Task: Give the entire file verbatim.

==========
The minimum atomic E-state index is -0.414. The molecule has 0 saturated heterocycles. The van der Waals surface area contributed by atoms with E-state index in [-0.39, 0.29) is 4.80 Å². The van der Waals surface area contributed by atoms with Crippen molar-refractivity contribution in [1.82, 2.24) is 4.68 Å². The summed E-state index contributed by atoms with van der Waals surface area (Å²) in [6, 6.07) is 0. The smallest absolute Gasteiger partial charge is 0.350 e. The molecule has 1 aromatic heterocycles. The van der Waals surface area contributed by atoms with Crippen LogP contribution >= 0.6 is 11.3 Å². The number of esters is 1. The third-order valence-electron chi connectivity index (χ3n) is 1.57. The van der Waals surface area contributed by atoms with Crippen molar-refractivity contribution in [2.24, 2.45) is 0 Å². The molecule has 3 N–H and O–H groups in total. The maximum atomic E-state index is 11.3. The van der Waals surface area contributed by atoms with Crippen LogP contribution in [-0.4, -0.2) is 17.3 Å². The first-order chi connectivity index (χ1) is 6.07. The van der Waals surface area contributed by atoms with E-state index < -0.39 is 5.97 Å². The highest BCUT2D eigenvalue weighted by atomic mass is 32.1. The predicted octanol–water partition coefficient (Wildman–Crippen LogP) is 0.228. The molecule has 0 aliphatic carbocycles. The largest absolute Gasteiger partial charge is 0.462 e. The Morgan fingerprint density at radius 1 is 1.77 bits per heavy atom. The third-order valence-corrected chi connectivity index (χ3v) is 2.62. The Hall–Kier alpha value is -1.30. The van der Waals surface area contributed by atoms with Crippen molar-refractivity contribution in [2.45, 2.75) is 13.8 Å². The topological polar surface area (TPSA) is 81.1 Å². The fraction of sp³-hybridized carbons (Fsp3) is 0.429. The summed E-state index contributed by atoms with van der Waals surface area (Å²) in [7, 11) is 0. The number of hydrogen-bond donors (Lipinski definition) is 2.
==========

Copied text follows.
The minimum atomic E-state index is -0.414. The molecule has 0 saturated heterocycles. The van der Waals surface area contributed by atoms with E-state index in [-0.39, 0.29) is 4.80 Å². The van der Waals surface area contributed by atoms with Crippen molar-refractivity contribution in [1.82, 2.24) is 4.68 Å². The summed E-state index contributed by atoms with van der Waals surface area (Å²) in [6, 6.07) is 0. The smallest absolute Gasteiger partial charge is 0.350 e. The molecule has 1 aromatic heterocycles. The van der Waals surface area contributed by atoms with Crippen LogP contribution >= 0.6 is 11.3 Å². The number of esters is 1. The third-order valence-electron chi connectivity index (χ3n) is 1.57. The van der Waals surface area contributed by atoms with Crippen molar-refractivity contribution in [2.24, 2.45) is 0 Å². The molecule has 3 N–H and O–H groups in total. The maximum atomic E-state index is 11.3. The van der Waals surface area contributed by atoms with Crippen LogP contribution in [-0.4, -0.2) is 17.3 Å². The first-order chi connectivity index (χ1) is 6.07. The van der Waals surface area contributed by atoms with E-state index < -0.39 is 5.97 Å². The highest BCUT2D eigenvalue weighted by atomic mass is 32.1. The predicted octanol–water partition coefficient (Wildman–Crippen LogP) is 0.228. The molecule has 0 aliphatic carbocycles. The largest absolute Gasteiger partial charge is 0.462 e. The Morgan fingerprint density at radius 1 is 1.77 bits per heavy atom. The third-order valence-corrected chi connectivity index (χ3v) is 2.62. The Hall–Kier alpha value is -1.30. The van der Waals surface area contributed by atoms with Crippen molar-refractivity contribution in [2.45, 2.75) is 13.8 Å². The topological polar surface area (TPSA) is 81.1 Å². The fraction of sp³-hybridized carbons (Fsp3) is 0.429. The summed E-state index contributed by atoms with van der Waals surface area (Å²) in [7, 11) is 0. The number of hydrogen-bond donors (Lipinski definition) is 2.